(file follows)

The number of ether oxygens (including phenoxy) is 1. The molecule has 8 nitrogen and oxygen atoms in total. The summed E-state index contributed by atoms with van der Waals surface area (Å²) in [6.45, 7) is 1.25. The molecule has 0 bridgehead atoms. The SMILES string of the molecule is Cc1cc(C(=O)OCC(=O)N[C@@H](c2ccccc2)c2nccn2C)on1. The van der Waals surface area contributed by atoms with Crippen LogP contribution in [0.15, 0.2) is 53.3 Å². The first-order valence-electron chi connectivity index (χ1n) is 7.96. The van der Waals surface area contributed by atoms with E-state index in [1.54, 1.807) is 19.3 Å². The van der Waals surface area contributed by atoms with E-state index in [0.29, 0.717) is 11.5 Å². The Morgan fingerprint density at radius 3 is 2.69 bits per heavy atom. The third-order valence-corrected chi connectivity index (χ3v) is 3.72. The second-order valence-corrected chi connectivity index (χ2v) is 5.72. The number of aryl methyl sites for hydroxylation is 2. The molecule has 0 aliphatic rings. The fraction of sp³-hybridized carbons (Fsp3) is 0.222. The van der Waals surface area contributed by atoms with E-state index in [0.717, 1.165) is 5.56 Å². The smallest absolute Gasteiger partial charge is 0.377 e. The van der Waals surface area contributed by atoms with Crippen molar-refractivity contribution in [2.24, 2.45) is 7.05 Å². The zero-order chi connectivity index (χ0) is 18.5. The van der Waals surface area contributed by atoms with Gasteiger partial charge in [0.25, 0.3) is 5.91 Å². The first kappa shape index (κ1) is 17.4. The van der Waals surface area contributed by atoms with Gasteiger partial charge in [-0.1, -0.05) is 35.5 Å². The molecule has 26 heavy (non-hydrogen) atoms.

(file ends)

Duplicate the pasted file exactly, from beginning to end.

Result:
The number of ether oxygens (including phenoxy) is 1. The molecule has 8 nitrogen and oxygen atoms in total. The summed E-state index contributed by atoms with van der Waals surface area (Å²) in [6.45, 7) is 1.25. The molecule has 0 bridgehead atoms. The SMILES string of the molecule is Cc1cc(C(=O)OCC(=O)N[C@@H](c2ccccc2)c2nccn2C)on1. The van der Waals surface area contributed by atoms with Crippen LogP contribution in [0.15, 0.2) is 53.3 Å². The first-order valence-electron chi connectivity index (χ1n) is 7.96. The van der Waals surface area contributed by atoms with E-state index in [1.54, 1.807) is 19.3 Å². The van der Waals surface area contributed by atoms with E-state index in [0.29, 0.717) is 11.5 Å². The Morgan fingerprint density at radius 3 is 2.69 bits per heavy atom. The third-order valence-corrected chi connectivity index (χ3v) is 3.72. The second-order valence-corrected chi connectivity index (χ2v) is 5.72. The number of aryl methyl sites for hydroxylation is 2. The molecule has 0 aliphatic rings. The fraction of sp³-hybridized carbons (Fsp3) is 0.222. The van der Waals surface area contributed by atoms with E-state index in [0.717, 1.165) is 5.56 Å². The smallest absolute Gasteiger partial charge is 0.377 e. The van der Waals surface area contributed by atoms with Crippen molar-refractivity contribution in [2.24, 2.45) is 7.05 Å². The zero-order chi connectivity index (χ0) is 18.5. The van der Waals surface area contributed by atoms with Gasteiger partial charge in [0.25, 0.3) is 5.91 Å². The first kappa shape index (κ1) is 17.4. The van der Waals surface area contributed by atoms with Gasteiger partial charge in [-0.1, -0.05) is 35.5 Å². The molecule has 26 heavy (non-hydrogen) atoms.